Friday, July 20, 2012

Sara Mast: Bozeman, Montana


Artist Sara Mast

Please share a little about yourself. Where did you grow up and what were any early influences on your work? Where do you live now?
I grew up in Davenport, Iowa on the Mississippi River, which defined my early relationship to nature in the sense that floods were a part of my childhood, as was the movement of riverboats coming in and going out. Learning to spell Mississippi was ingrained by first grade, as was sandbagging and colorful music wafting in the air across the water. I was the only girl in a family of five, so definitely a ‘daddy’s girl’. When my father proudly held up my drawing of a boat with a row of portholes, each a lens on a different event, and announced I was an artist, my fate was sealed. I was probably four or five at the time.

Growing up in the steamy masses of deciduous trees and rolling hills of the Midwest was comforting, yet conducive to curiosity and induced a sense of restlessness. Now I live in the foothills of the Bridger Mountains in Bozeman, Montana, after spending many years on the east coast in Boston and New York.

As Above, So Below
22 x 30"
Did you receive any formal art training?  
I went to a small liberal arts school, Cornell College in Mt. Vernon, Iowa. My degree was a Bachelors of Special Studies in Art and Psychology, a degree I was able to design myself. In my junior year abroad, I lived in Italy and studied painting in Florence, which is where I learned how to paint in encaustic.

After undergraduate school, I went to Skowhegan, then returned to Iowa briefly for the MA program at the University of Iowa in Iowa City, Iowa. In 1979, I moved to NYC after receiving a scholarship to the New York Studio School, where I studied drawing and painting for two years. I completed my art studies at Queens College, where I received my MFA.

At what point in your life did you become interested in making art and was there a certain point when you decided you were primarily an artist?

I remember a moment when I was probably three or four years old, and the opportunity to put color on a surface presented itself to me. I was standing in my parents’ bathroom and I saw my mother’s rich red lipstick (read: red paint stick) on the counter. I suddenly became aware of the need to slide that red color across the pale turquoise-blue tiles of the bathroom wall, which I did with wild abandon. That is my earliest memory of knowing what brought me joy.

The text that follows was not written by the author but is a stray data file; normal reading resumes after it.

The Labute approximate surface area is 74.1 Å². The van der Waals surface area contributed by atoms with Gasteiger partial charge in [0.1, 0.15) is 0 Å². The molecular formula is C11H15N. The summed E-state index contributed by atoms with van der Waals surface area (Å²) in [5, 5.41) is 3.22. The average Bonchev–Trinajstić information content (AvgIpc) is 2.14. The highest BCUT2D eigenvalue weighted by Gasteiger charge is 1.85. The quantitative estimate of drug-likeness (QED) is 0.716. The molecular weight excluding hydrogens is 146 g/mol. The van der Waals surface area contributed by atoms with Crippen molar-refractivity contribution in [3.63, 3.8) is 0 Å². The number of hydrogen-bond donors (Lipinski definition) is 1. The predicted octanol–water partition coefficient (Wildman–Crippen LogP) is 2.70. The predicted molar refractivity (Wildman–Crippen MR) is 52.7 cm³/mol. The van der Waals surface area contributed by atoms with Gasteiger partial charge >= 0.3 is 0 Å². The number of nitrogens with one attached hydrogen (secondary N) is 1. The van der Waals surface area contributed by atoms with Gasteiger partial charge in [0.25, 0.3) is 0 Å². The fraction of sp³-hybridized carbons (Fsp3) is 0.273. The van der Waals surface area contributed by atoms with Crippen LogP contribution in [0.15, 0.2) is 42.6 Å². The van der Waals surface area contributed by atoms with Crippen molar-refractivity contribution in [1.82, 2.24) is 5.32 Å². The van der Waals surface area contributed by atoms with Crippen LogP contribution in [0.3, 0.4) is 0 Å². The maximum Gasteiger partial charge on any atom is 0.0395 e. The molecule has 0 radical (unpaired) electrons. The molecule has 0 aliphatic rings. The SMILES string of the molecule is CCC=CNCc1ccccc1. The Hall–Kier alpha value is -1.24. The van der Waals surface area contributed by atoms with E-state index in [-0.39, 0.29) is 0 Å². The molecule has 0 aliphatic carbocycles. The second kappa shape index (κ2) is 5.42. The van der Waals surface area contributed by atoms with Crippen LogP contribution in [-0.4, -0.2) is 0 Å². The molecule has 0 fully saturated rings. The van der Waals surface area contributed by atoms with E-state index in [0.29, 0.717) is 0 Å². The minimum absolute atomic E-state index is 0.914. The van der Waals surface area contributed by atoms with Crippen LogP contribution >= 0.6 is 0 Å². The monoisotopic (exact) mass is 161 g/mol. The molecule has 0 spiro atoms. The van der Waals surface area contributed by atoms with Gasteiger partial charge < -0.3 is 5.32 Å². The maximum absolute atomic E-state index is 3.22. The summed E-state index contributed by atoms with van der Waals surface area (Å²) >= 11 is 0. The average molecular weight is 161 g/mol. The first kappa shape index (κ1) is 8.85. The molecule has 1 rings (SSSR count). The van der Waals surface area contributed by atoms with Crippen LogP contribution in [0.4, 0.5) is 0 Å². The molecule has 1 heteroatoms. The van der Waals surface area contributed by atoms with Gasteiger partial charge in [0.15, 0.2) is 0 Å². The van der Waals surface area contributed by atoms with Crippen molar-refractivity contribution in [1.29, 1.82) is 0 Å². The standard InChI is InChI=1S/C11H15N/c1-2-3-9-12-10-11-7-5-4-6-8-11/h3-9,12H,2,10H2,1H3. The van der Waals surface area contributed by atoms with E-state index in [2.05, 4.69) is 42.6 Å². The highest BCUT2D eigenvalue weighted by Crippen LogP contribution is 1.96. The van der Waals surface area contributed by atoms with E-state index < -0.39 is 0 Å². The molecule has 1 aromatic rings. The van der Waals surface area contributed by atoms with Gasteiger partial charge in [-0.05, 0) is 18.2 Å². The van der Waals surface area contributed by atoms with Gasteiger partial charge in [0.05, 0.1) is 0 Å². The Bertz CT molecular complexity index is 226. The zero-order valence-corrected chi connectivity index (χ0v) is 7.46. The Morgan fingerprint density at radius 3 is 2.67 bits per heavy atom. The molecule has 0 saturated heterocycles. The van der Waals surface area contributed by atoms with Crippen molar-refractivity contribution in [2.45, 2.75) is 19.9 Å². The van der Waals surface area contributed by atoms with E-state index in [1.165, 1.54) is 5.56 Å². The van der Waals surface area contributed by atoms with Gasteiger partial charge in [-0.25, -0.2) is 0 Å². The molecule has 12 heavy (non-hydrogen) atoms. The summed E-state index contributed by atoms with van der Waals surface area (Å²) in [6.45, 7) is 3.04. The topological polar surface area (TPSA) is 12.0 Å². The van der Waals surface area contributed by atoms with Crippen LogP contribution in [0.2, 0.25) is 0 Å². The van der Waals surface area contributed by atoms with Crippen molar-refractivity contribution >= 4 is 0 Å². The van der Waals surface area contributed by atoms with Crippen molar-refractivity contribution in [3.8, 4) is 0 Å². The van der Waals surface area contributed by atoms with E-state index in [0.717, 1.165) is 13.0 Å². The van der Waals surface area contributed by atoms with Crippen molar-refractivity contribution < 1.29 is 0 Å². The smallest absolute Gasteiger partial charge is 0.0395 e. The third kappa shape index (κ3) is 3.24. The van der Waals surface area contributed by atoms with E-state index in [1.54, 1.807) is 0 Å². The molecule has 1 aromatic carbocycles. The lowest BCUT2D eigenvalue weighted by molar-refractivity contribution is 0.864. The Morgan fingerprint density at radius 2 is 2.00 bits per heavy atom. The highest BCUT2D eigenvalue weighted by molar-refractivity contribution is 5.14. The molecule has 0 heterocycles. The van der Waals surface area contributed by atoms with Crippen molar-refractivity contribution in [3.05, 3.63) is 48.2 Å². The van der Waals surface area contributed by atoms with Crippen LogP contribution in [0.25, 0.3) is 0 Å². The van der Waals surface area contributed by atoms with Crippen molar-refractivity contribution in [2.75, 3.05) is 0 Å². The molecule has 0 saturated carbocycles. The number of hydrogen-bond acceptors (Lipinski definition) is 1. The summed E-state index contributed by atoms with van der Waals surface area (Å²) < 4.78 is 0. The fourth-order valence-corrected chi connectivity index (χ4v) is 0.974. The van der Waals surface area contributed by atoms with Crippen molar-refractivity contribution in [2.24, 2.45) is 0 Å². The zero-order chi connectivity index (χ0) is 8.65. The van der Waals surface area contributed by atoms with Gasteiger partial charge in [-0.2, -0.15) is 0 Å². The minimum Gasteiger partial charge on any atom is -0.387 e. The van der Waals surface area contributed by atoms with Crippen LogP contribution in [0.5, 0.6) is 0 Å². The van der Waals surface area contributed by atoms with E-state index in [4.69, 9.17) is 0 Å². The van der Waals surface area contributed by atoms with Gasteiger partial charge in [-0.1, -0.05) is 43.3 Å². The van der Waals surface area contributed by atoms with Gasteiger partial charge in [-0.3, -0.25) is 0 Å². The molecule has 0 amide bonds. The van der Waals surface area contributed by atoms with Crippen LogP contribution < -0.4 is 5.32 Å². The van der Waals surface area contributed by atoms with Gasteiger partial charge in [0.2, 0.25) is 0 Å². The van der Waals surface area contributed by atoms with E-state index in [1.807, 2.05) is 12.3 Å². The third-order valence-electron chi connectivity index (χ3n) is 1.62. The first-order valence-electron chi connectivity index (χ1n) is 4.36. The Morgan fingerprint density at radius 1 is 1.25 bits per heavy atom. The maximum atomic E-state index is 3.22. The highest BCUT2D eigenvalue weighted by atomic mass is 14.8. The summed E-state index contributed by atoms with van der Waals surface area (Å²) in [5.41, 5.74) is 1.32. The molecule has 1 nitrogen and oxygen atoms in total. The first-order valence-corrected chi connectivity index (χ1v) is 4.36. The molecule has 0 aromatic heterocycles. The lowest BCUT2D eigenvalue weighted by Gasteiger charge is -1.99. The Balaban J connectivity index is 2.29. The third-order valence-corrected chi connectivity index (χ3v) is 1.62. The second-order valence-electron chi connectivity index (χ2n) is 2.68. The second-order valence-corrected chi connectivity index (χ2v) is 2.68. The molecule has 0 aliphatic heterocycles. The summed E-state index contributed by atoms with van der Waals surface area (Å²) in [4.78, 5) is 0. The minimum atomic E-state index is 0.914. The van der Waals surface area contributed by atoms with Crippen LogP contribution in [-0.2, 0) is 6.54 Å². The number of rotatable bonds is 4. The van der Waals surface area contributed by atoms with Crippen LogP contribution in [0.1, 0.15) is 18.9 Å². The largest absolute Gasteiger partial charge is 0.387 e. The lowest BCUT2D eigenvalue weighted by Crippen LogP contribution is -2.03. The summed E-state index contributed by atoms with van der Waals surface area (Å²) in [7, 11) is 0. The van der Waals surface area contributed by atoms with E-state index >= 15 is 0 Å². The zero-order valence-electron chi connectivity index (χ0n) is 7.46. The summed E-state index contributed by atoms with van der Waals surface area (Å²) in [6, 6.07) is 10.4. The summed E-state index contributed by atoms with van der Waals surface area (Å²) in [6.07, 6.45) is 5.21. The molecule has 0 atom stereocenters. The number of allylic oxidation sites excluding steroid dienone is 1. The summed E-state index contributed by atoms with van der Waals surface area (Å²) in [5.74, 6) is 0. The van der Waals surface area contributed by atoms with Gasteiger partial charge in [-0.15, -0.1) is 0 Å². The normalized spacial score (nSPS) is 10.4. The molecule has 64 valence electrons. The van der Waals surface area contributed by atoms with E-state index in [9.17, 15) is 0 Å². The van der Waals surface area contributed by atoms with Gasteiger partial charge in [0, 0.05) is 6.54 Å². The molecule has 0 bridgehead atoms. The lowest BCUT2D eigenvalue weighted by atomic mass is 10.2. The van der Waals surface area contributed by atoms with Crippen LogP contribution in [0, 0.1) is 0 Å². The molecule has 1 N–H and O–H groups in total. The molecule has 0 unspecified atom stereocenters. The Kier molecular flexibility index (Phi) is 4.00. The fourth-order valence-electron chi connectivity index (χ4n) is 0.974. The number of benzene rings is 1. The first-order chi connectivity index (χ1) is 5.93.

What is your media? 
I am a painter and work primarily in encaustic, which I have done since 1996, when I participated in the first encaustic workshop offered at R&F Paints.

Orion's Gift, 22 x 30"

What is your current work about? 
My paintings are cosmological diagrams in which I grapple with new revelations in physics, astronomy, neurobiology, genetics and psychology. I scan the terrain between cosmos and psyche, seeking the tension and interplay between the visible world and the subjective realm.

In 2003, I moved to the mountains from the plains, and the experience of spherical time expressed by the movement of constellations turning in the night sky precipitated a transition in my work from a focus on vast, open fields to a reflection on the bowl of the sky. Presently, I am in another transition, in which I am seeking a visual language to express an internal, energetic state of being or becoming.

What is your workspace like?
I have a 30’x 30’ studio in my home. My 15’ back wall is buried in the ground while the front windows face out onto a mountain view.

Inside Sara's studio

Window view from Sara's studio...

Are you involved with any arts groups or communities? 
I am an associate professor in the School of Art at Montana State University, so I am very involved in an active community of art and artists.

What do you gain from that affiliation and what do you contribute to it?
I am fortunate to work at a Research I institution and thus have many grant opportunities available to support my work. As part of an engaged art community, I contribute time and energy to expanding the program in various ways, such as bringing in visiting artists or developing new curriculum for the Drawing and Painting department, which I co-chair.

Between Stars, 22 x 30

How do you develop a sense of community with other artists, and how do you support your art colleagues?
I frequently initiate collaborative projects with other artists as well as scientists. I am very committed to collaboration and cross-disciplinary activities that bridge seemingly disparate fields, approaches and ideas. I often seek to connect with my art colleagues in unique and mutually productive activities that allow each of us to integrate new media, methods and concepts. I find it useful to get outside of myself and my own ‘identity’ as an artist so that when I return to my personal studio, I arrive with a broader sense of self and an expanded vision of my own studio practice.

Eye of the Storm, 32 x 40

Do you ever get stuck with your work and how do you remedy this?